Assen in Northern Holland
is a home from home for British riders and fans. The locals
are friendly, polite and invariably speak better English
than the Brit visitors, the circuit is fast, flowing and
pretty and British riders always do well there. Well, almost
always anyway. The circuit itself has been emasculated in
the last couple of years, a large chunk being taken off for
use as a car park and fairground, so some of the character
has gone along with around a mile of track. But it's still
a great track with overtaking opportunities a-plenty and
a fabulous combination of fast sweepers, complexes, tight
stuff and everything. Everything apart from hills, that is.
This is Holland, after all, and that means a distinct lack
of gradients. Everywhere.
Last year, conditions were such that locals
were wondering if one of the famous local dykes had burst,
with the track flooded and torrential rain falling all weekend.
Lots of desperate action saw Chris Walker take the ZX-10
to its first and only win, while James Toseland tasted the
gravel before remounting and storming through the field for
valuable points. Assen is, after all, the home circuit for
the Ten Kate team, and it never does any harm to be seen
to try very hard in front of your boss and all his invited
This year, Toseland comes to Assen as firm
favourite, with a clear lead in the championship and a bike
that is working better than ever before. And certainly initial
qualifying looked very promising, with the young Englishman
clearly quickest on day one, ahead of Haga, Xaus, Bayliss
and Corser. Karl Muggeridge has something to prove on the
Alto Evolution Honda as well - last year he was here with
Ten Kate, but after a season dogged with bad luck the talented,
fast and immensely likeable Aussie found himself without
a ride. A strong result here, in front of his old team's
home crowd, would be sweet indeed. So sixth place after day
one of qualifying is good news for him. His team-mate, Josh
Brookes, was going well after day one, qualifying tenth,
ahead of such luminaries as Biaggi, and Kagayama. Oh, and instead of the normal sou'westers and umbrellas, the visiting throngs needed factor 30 and sunhats as temperatures soared under a cloudless sky.
Day two saw Toseland staying up at the top, though Troy Bayliss, possibly the hardest man in the paddock, and Troy Corser prevailed at the end of qualifying, Corser going just five thousandths of a second faster than the young Englishman. Xaus continued his good form to beat Lanzi on the official factory Ducati, while Haga struggled with setup and qualified some way down. But the real surprise was Max Biaggi, struggling way down in twelfth. But qualifying, of course, is all about getting a setup and just making sure you make the cut for Superpole. The actual times don't count for anything as long as you're in the top sixteen. And so the top sixteen lined up for Superpole. And the first real revelation was Max Biaggi, who set a truly spectacular time to fire him straight to the front row of the grid. Max, it seems, can deliver when it counts. But then that shouldn't be a surprise. Kagayama, too, did well though not quite in the stellar class of his illustrious team-mate, while Karl Muggeridge on the Alto Evolution Honda managed a very credible lunge up the grid. Lorenzo Lanzi, perhaps inspired by the stillbelow par fitness of his battered team-mate, rode an impressive lap to knock Biaggi off the top and take a seemingly unassailable lead. Nori Haga had a good try but ran off the track and, though he saved the bike - through several metres of knee pushing and sheer bloody mindedness - it put him way down in fifteenth. James Toseland had been, as we've already said, pretty quick all weekend. But nothing prepared us for his Superpolelap. The lap is broken into three sectors, oddly enough called one, two and three, and the times from each sector are taken as a reference.The end of sector three is the then of thelap. JT did well in sector one but wasn't faster than Lanzi. By the end of sector two, though, he was a full half a second faster, and by the end of the lap he was nearly two thirds of a second clear. Even Troy Bayliss was over half a second down on the young Englishman, whileCorser, Mr Superpole, found himself on the second row behind Xaus, with Kagayama and Neukirchner lined up next to him. Row three had Muggeridge heading Nieto, Rolfo and Smrz with Laconi, Brookes, Haga and Fabrizio finishing off the Superpole contenders.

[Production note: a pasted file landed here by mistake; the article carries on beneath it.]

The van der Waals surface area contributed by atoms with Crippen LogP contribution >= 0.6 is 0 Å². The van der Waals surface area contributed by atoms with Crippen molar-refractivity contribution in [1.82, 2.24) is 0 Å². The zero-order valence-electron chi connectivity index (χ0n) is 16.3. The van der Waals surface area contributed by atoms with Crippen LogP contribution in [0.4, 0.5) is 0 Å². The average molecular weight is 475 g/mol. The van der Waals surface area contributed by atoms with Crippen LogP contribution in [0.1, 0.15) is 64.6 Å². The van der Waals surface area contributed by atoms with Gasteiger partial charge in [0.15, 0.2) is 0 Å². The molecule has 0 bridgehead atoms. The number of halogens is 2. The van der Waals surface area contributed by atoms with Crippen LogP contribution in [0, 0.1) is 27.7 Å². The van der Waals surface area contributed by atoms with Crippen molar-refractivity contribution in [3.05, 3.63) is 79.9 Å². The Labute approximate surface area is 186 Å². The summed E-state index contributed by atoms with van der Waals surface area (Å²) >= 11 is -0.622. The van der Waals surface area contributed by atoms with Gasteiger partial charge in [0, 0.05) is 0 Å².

So. No surprise that the balmy weather enjoyed for the last couple of days in Northern Europe carried on for race day. Temperatures were a little lower than for qualifying - no bad thing as it meant more grip and better tyre life - but it was still unseasonably warm. Which meant that nobody had any actual race data for the new circuit layout, the only visits they've paid here having been cold and damp. And that was going to make life potentially rather interesting.
Race One saw a blinding start from Toseland with Bayliss, Lanzi and Biaggi staying in the order they started. o high dramas as everyone completed lap one cleanly. The man of the lap was certainly Nori Haga, who climbed from fifteenth to seventh in the space of just one lap. Max Biaggi, on the other hand, dropped back at a similar rate, falling down to seventh by the end of lap two. Up at the front, Toseland was trying to break away but there were a couple of people who just weren't co-operating. Bayliss was no surprise, of course, but on lap five Haga charged through to take the lead rather unceremoniously. Then, on the very next lap, Ruben Xaus did the same thing, relegating the Brit to third. Xaus had higher things on his mind ad went one better a couple of laps later, taking the lead from Haga who also lost out to Toseland again, going back to third himself. Another couple of laps and it was Toseland back in the lead in emphatic style, making it stick and rapidly extending a small cushion over the following melee. Xaus, Haga and Bayliss then proceeded to slug it out for the next twelve laps, swapping places all the time though still traveling quickly enough to keep up with Toseland without being able to threaten his lead. And so it stayed to the end. Toseland took a comfortable two thirds of a second win from Haga, who had finally broke clear of the following mob a couple of laps earlier and himself had a three second lead over Xaus, with Bayliss another three and a bit seconds behind. Troy Corser, who had been going incredibly well and was reeling in Haga in third place after a climb back up through the field lost the front and crashed out on a fast right hander after his radiator let go and sprayed coolant all over his rear tyre. Both the Alto Evolution riders dropped out with technical problems, disappointing for the team who seemed to be going so well until then.